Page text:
Is Protein Good For Your Heart? Here's How Much The Body Needs

Protein is an important nutrient used for building and repairing tissues in the body. It can be sourced from animals or plants for dietary intake. High-protein diets were recommended for heart failure patients as they were associated with prolonged life, according to research presented at a European Society of Cardiology event in Vienna, Austria.

But a new study also cautioned middle-aged men about the risk of consuming large amounts of animal protein, associating it with a slightly elevated risk of heart failure.

What were the findings of the new study?

Researchers followed nearly 2,400 men from Finland who were aged 42 to 60 (at the start of the study) for over two decades. Overall, 334 cases of heart failure were diagnosed during the study. 

Men were divided into four groups based on their daily protein consumption. By comparing men who ate the most protein to those who consumed the least, the risk of heart failure was found to be 33 percent higher for all sources of protein, with the highest being animal protein.

However, proteins from fish and eggs were not associated with heart failure risk in the study. The authors acknowledged the limitation of the four-day food recording method and hoped to conduct more research in diverse populations.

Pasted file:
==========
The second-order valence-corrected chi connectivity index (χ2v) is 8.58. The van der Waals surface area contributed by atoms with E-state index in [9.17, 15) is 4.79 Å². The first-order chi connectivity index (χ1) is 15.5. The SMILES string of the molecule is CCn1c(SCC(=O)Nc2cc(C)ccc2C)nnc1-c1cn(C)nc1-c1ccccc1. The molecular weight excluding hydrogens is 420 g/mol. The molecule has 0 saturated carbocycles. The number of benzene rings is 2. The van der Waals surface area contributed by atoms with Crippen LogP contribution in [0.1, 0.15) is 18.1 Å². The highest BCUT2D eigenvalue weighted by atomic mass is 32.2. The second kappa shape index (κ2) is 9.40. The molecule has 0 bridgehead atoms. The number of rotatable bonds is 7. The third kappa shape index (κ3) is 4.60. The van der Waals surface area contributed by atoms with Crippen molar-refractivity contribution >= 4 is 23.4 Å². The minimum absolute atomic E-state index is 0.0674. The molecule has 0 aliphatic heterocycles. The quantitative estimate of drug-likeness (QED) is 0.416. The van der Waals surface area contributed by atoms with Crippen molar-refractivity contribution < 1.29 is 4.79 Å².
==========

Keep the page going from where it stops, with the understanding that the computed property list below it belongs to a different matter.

How was protein linked to health benefits in the research presented at Vienna? 

It was suggested a high-protein diet could help prolong the lives of heart failure patients.

Researchers followed 2,281 heart failure patients in 11 European countries to examine the link between protein intake and survival. The average age of all patients was 68 while a little over a quarter of participants were women. Daily protein intake was estimated by using urine samples.

At the end of the study period, 31 percent of patients with the lowest protein intake (40 grams or less per day) had died compared to 18 percent of patients from the highest quartile of protein intake (70 grams or more per day). Study author Koen Streng noted “dietary protein builds muscle mass which is beneficial for health in these patients.”

So how much protein does a person actually need?

According to the American Heart Association, the only possible risk of ingesting too much protein is when it comes from meat. Since they were high in saturated fats, they may add to elevated LDL cholesterol levels.

But given that it is a critical nutrient, experts generally recommend getting 10 percent to 35 percent of daily calories from protein. Furthermore, it is better to spread protein intake throughout the meals of the day with no more than 30 grams per meal unless a person is undergoing intense physical training.

“When you look at how most people get their protein, they have very little or none at breakfast, and then dinner is this protein soiree where they consume the bulk of their day’s protein in one big lump,” said Douglas Paddon-Jones, a professor of nutrition and metabolism at the University of Texas Medical Branch. 

Paddon-Jones recommended protein sources such as eggs, yogurt, soy milk, quinoa, beans, tofu, and fish in his meal plan.